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Home School Students Perform Better Than Their Peers

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BKA

At age 8
She could spell on grade level without studying spelling lists.

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Homeschool Students Out Perform Peers

In 1997, Dr. Brian D. Ray released a study of 5,402 homeschool students from 1,657 families. In Strengths of Their Own: Home Schoolers Across America, the study demonstrated that homeschoolers, out-performed their counterparts in public schools by 30 to 37 percentile points across all subjects.

The research provided encouragement for families to commit to homeschooling for the long-term.  The data showed that eight graders who were homeschooled two or more years scored significantly higher than students who had been homeschooled one year or less. Newer homeschoolers were scoring in the 59th percentile on average.  Comparatively, students who had been homeschooled during the last two or more years scored between the 86th and 92nd percentiles.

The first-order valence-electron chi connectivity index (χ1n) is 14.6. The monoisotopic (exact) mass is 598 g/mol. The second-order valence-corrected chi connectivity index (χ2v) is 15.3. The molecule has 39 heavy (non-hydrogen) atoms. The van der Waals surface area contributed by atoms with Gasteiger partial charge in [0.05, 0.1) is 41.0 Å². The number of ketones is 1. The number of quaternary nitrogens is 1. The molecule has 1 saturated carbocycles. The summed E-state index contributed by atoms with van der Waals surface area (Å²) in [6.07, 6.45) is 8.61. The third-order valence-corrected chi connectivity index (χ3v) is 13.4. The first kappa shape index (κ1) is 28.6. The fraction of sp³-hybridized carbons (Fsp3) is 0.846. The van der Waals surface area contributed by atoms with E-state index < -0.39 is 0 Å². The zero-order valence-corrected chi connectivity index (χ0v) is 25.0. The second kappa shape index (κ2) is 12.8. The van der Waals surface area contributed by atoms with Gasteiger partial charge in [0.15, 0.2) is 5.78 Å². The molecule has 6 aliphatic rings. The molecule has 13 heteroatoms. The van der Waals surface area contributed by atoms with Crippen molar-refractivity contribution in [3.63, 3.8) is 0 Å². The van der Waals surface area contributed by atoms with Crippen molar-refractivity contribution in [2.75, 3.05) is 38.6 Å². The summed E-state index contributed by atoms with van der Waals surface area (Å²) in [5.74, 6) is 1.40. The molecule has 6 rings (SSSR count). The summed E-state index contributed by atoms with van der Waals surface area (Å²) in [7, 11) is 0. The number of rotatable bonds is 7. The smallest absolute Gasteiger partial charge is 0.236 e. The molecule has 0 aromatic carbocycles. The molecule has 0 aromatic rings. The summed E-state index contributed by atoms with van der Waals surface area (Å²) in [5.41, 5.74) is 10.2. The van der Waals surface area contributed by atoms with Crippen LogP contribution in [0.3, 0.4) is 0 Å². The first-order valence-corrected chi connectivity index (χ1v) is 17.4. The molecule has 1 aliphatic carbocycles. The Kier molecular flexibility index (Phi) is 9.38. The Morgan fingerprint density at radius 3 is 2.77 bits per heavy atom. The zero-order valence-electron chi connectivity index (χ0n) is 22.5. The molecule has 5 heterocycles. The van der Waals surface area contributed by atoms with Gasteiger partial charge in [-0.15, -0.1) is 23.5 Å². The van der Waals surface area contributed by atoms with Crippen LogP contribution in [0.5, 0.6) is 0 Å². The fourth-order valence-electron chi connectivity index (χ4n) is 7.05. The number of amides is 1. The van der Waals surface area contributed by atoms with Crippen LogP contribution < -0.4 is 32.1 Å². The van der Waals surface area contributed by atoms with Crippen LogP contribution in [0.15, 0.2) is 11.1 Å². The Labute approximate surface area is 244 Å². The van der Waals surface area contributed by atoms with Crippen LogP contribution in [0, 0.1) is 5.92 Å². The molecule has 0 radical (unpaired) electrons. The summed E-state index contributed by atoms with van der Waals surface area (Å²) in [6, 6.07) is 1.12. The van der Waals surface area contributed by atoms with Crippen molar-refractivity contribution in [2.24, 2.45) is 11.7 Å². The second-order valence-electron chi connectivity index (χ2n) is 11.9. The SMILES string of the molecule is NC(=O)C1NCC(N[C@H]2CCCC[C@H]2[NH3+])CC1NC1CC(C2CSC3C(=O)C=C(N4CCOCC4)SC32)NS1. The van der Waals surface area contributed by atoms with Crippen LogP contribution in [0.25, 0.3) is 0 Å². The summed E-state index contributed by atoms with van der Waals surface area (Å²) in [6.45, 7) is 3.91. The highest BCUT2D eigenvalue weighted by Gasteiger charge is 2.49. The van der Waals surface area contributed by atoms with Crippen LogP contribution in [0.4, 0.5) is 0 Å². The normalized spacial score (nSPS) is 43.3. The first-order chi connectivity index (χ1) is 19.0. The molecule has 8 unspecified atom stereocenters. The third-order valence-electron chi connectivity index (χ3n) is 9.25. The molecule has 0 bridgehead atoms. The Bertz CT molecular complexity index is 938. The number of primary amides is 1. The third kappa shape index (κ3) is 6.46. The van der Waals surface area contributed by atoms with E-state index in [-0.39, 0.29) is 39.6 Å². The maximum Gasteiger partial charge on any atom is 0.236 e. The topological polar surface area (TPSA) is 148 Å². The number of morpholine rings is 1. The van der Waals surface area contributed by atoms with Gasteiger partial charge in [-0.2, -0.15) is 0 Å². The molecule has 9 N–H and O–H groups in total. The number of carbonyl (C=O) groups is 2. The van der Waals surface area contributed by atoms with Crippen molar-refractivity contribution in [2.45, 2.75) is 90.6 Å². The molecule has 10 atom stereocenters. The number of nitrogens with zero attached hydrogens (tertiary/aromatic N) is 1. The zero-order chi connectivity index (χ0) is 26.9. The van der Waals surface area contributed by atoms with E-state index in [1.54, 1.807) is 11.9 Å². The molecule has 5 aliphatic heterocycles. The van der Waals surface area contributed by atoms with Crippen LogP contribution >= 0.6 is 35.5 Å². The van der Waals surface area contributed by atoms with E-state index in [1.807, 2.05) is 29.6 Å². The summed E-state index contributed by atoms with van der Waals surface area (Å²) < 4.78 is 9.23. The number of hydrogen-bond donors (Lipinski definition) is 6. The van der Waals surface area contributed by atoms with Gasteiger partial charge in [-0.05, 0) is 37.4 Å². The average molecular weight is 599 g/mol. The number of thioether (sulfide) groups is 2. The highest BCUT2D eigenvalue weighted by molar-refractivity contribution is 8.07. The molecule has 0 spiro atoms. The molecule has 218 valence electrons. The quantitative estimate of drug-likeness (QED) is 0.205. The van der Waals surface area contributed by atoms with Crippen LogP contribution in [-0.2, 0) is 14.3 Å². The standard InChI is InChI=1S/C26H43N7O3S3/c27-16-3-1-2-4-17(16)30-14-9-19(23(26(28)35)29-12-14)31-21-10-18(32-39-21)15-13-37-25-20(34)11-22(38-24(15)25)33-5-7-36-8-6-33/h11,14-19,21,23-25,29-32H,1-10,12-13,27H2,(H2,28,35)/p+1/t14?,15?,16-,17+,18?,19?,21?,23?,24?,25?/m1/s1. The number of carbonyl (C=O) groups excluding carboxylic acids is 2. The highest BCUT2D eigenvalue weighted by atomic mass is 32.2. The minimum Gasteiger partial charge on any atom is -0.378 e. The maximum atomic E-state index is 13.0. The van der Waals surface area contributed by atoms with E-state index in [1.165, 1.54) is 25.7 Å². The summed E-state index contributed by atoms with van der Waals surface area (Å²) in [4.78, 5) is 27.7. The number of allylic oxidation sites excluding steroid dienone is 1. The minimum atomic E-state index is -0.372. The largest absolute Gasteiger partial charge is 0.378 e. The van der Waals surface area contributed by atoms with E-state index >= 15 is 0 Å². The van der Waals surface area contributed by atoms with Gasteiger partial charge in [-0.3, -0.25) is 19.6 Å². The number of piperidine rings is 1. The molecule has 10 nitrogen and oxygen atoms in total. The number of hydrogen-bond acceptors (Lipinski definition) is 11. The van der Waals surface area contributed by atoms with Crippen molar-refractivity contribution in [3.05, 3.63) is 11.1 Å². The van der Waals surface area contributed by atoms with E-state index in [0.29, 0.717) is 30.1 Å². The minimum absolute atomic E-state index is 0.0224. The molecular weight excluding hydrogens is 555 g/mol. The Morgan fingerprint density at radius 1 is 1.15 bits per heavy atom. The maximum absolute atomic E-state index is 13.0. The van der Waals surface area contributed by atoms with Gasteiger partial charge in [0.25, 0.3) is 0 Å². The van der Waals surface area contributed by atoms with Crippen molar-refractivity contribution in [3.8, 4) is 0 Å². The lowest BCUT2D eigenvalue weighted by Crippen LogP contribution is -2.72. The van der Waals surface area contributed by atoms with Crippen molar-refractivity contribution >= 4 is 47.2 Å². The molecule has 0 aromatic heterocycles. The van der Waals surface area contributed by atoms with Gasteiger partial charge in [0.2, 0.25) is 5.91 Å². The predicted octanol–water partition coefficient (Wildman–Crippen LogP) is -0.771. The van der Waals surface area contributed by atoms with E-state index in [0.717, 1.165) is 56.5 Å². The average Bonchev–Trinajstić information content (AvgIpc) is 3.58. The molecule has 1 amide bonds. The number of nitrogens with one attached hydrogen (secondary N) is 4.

Another important finding documented by Dr. Ray was that the race of the student does not make any difference. There was no significant difference between minority and white homeschooled students. For example, in grades K-12, both white and minority students scored, on the average, in the 87th percentile. In math, whites, on average, scored in the 82nd percentile while minorities scored in the 77th percentile.  However, in public schools, there continues to be a significant achievement gap.  White public school eighth graders scored nationally in the 58th percentile in math and the 57th percentile in reading.  African American eighth grade students scored, on the average, around the 24th percentile in math and the 28th percentile in reading. Hispanics scored around the 29th percentile in math and the 28th percentile in reading.  These findings show that when parents, regardless of race, can teach their children at home, achievement gaps dissipate.

A significant finding from the Strengths of Their Own: Home Schoolers Across America shows regardless of the government regulation on homeschooling, academic performance was not impacted.  This means whether a state had a high degree of regulation (i.e., curriculum approval, teacher qualifications, testing requirements or home visits) or no regulation, the homeschooled students in all states performed the same.  The students all scored, on average, in the 86th percentile regardless of state regulation.  Involved parents and hard work determined the outcomes. 

 

Source
HSLDA.org
Covenant Center.org